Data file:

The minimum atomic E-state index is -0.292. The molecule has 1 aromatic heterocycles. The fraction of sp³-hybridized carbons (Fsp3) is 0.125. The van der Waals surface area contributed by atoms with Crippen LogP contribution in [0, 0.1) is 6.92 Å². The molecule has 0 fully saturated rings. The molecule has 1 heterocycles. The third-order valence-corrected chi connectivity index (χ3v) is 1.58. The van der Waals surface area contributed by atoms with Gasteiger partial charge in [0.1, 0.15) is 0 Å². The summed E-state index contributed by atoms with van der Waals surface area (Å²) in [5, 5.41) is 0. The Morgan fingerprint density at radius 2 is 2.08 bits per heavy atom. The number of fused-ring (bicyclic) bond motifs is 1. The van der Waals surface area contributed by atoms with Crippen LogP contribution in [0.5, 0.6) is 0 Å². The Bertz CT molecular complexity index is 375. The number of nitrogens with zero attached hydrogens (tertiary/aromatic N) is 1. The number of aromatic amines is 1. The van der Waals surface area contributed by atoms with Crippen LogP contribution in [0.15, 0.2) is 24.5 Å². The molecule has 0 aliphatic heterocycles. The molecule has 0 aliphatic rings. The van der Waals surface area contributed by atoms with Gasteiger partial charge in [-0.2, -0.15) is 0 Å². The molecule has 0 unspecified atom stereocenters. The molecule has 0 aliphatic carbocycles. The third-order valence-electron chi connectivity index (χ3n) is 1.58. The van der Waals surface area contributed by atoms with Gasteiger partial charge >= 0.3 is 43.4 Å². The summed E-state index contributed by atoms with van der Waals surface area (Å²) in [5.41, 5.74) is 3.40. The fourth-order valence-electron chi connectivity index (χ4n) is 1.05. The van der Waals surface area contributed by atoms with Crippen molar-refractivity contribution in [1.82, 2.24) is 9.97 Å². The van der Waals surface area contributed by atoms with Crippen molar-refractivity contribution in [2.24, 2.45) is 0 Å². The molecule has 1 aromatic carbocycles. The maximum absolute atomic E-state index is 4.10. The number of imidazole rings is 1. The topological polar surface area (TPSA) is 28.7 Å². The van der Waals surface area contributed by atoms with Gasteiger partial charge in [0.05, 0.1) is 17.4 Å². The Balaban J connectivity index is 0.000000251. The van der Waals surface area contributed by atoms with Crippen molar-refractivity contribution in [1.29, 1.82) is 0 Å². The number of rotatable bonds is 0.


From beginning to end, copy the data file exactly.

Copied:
The minimum atomic E-state index is -0.292. The molecule has 1 aromatic heterocycles. The fraction of sp³-hybridized carbons (Fsp3) is 0.125. The van der Waals surface area contributed by atoms with Crippen LogP contribution in [0, 0.1) is 6.92 Å². The molecule has 0 fully saturated rings. The molecule has 1 heterocycles. The third-order valence-corrected chi connectivity index (χ3v) is 1.58. The van der Waals surface area contributed by atoms with Gasteiger partial charge in [0.1, 0.15) is 0 Å². The summed E-state index contributed by atoms with van der Waals surface area (Å²) in [5, 5.41) is 0. The Morgan fingerprint density at radius 2 is 2.08 bits per heavy atom. The number of fused-ring (bicyclic) bond motifs is 1. The van der Waals surface area contributed by atoms with Crippen LogP contribution in [0.5, 0.6) is 0 Å². The Bertz CT molecular complexity index is 375. The number of nitrogens with zero attached hydrogens (tertiary/aromatic N) is 1. The number of aromatic amines is 1. The van der Waals surface area contributed by atoms with Crippen LogP contribution in [0.15, 0.2) is 24.5 Å². The molecule has 0 aliphatic heterocycles. The molecule has 0 aliphatic rings. The van der Waals surface area contributed by atoms with Gasteiger partial charge in [-0.2, -0.15) is 0 Å². The molecule has 0 unspecified atom stereocenters. The molecule has 0 aliphatic carbocycles. The third-order valence-electron chi connectivity index (χ3n) is 1.58. The van der Waals surface area contributed by atoms with Gasteiger partial charge >= 0.3 is 43.4 Å². The summed E-state index contributed by atoms with van der Waals surface area (Å²) in [5.41, 5.74) is 3.40. The fourth-order valence-electron chi connectivity index (χ4n) is 1.05. The van der Waals surface area contributed by atoms with Crippen molar-refractivity contribution in [1.82, 2.24) is 9.97 Å². The van der Waals surface area contributed by atoms with Crippen molar-refractivity contribution in [2.24, 2.45) is 0 Å². The molecule has 1 aromatic carbocycles. The maximum absolute atomic E-state index is 4.10. The number of imidazole rings is 1. The topological polar surface area (TPSA) is 28.7 Å². The van der Waals surface area contributed by atoms with Gasteiger partial charge in [0.05, 0.1) is 17.4 Å². The Balaban J connectivity index is 0.000000251. The van der Waals surface area contributed by atoms with Crippen molar-refractivity contribution in [1.29, 1.82) is 0 Å². The number of rotatable bonds is 0.